METRO-Net Transportabler Lüftungsschacht
Installation, sheet-metal ventilation shaft with intake pipe
Shaft: 120 x 400 x 50 cm; pipe length: 509 cm
Temporary installation at Kreuzschanze, opposite the stone bust of Annette von Droste-Hülshoff
* 1953 in Dortmund, Germany
† 1997 in Vienna, Austria
Martin Kippenberger’s ventilation shaft for a fictional subway station in Münster belongs to a series of works titled Unsinnige Bauvorhaben1 [Nonsensical Building Plans] – after all, people who don’t use a bicycle in Münster obviously travel through the city overground. The city’s high water table and its historic urban fabric will probably also favour future forms of public transport that operate above the earth’s surface.
Kippenberger’s sculpture was making a strong statement that went beyond its ironic reference to its immediate setting. What one saw first of all was a displaced construction element, a ventilation shaft with an intake pipe, deposited by the side of a much-used footpath, on an exact visual axis with a bust portrait of the renowned German author Annette von Droste-Hülshoff. The pipe towered up in the air. Although it was clearly not in use one could still hear the sounds typically associated with a subway shaft. There was no indication of a subway station in the vicinity, and as in many cities only a grating from which sounds emerged pointed to a different level of vital urban lifelines. In 1997 Kippenberger installed similar fragments in a number of different cities, calling them Subway Around the World.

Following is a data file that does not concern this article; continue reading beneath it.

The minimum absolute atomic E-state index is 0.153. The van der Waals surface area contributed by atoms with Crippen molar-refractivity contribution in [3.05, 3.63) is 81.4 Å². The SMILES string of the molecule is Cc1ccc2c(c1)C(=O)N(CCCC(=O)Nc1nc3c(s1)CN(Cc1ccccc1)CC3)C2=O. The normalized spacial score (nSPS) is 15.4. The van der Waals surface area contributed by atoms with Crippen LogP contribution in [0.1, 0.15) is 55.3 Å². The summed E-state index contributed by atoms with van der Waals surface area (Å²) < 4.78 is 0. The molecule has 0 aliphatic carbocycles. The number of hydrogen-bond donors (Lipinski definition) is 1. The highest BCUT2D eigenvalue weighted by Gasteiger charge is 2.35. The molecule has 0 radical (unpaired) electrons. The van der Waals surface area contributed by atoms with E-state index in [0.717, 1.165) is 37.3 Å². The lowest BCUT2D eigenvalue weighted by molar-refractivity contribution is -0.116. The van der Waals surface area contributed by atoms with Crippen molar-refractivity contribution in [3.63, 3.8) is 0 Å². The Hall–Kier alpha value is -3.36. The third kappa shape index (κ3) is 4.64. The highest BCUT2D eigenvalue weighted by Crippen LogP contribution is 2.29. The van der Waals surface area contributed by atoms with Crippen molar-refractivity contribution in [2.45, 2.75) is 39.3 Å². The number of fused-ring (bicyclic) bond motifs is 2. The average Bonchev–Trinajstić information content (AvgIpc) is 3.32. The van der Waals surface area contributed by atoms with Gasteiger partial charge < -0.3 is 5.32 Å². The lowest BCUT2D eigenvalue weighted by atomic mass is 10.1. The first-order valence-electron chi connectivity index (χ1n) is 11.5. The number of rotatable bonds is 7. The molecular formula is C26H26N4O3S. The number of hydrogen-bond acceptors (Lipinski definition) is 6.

1 Cf. Klaus Bußmann, Kasper König and Florian Matzner (eds.), Skulptur. Projekte in Münster 1997, exhib. cat. Westfälisches Landesmuseum für Kunst und Kulturgeschichte, Münster, Cologne, 1997, p. 248.
- Still existing / Public Collection
- In the museum